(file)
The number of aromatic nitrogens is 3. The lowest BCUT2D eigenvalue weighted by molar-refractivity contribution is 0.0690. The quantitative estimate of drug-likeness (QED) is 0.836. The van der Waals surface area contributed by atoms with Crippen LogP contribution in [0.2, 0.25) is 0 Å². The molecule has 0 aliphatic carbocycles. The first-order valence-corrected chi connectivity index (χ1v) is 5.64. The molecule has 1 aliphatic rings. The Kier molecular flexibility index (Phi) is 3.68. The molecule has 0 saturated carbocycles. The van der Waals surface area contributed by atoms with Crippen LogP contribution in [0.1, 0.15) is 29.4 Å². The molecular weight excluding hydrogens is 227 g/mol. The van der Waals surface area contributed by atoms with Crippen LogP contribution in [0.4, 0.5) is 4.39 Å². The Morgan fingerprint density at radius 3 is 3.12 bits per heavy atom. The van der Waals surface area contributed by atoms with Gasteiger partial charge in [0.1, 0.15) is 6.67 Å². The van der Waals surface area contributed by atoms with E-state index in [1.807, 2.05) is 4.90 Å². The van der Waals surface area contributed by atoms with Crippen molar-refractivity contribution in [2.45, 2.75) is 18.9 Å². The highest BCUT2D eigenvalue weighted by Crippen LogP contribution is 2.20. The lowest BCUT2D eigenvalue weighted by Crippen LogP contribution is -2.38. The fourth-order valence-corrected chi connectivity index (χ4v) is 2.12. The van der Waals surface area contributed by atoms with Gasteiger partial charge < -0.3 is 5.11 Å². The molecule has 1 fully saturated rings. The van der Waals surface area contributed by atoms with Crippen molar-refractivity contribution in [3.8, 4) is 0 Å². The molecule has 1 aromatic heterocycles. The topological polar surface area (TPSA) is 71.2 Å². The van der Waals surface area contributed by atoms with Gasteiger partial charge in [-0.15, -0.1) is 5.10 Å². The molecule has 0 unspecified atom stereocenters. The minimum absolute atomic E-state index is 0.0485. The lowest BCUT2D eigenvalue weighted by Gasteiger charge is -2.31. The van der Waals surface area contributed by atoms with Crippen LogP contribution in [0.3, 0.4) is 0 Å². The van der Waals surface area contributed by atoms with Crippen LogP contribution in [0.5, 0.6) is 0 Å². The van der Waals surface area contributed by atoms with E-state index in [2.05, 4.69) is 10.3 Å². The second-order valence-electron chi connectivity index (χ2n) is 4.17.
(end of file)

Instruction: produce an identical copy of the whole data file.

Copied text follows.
The number of aromatic nitrogens is 3. The lowest BCUT2D eigenvalue weighted by molar-refractivity contribution is 0.0690. The quantitative estimate of drug-likeness (QED) is 0.836. The van der Waals surface area contributed by atoms with Crippen LogP contribution in [0.2, 0.25) is 0 Å². The molecule has 0 aliphatic carbocycles. The first-order valence-corrected chi connectivity index (χ1v) is 5.64. The molecule has 1 aliphatic rings. The Kier molecular flexibility index (Phi) is 3.68. The molecule has 0 saturated carbocycles. The van der Waals surface area contributed by atoms with Crippen LogP contribution in [0.1, 0.15) is 29.4 Å². The molecular weight excluding hydrogens is 227 g/mol. The van der Waals surface area contributed by atoms with Crippen LogP contribution in [0.4, 0.5) is 4.39 Å². The Morgan fingerprint density at radius 3 is 3.12 bits per heavy atom. The van der Waals surface area contributed by atoms with Gasteiger partial charge in [0.1, 0.15) is 6.67 Å². The van der Waals surface area contributed by atoms with E-state index in [1.807, 2.05) is 4.90 Å². The van der Waals surface area contributed by atoms with Crippen molar-refractivity contribution in [2.45, 2.75) is 18.9 Å². The highest BCUT2D eigenvalue weighted by Crippen LogP contribution is 2.20. The lowest BCUT2D eigenvalue weighted by Crippen LogP contribution is -2.38. The fourth-order valence-corrected chi connectivity index (χ4v) is 2.12. The van der Waals surface area contributed by atoms with Gasteiger partial charge < -0.3 is 5.11 Å². The molecule has 1 fully saturated rings. The van der Waals surface area contributed by atoms with Crippen molar-refractivity contribution in [3.8, 4) is 0 Å². The molecule has 1 aromatic heterocycles. The topological polar surface area (TPSA) is 71.2 Å². The van der Waals surface area contributed by atoms with Gasteiger partial charge in [-0.15, -0.1) is 5.10 Å². The molecule has 0 unspecified atom stereocenters. The minimum absolute atomic E-state index is 0.0485. The lowest BCUT2D eigenvalue weighted by Gasteiger charge is -2.31. The van der Waals surface area contributed by atoms with Crippen LogP contribution in [0.3, 0.4) is 0 Å². The van der Waals surface area contributed by atoms with Crippen LogP contribution in [0.5, 0.6) is 0 Å². The van der Waals surface area contributed by atoms with E-state index in [2.05, 4.69) is 10.3 Å². The second-order valence-electron chi connectivity index (χ2n) is 4.17.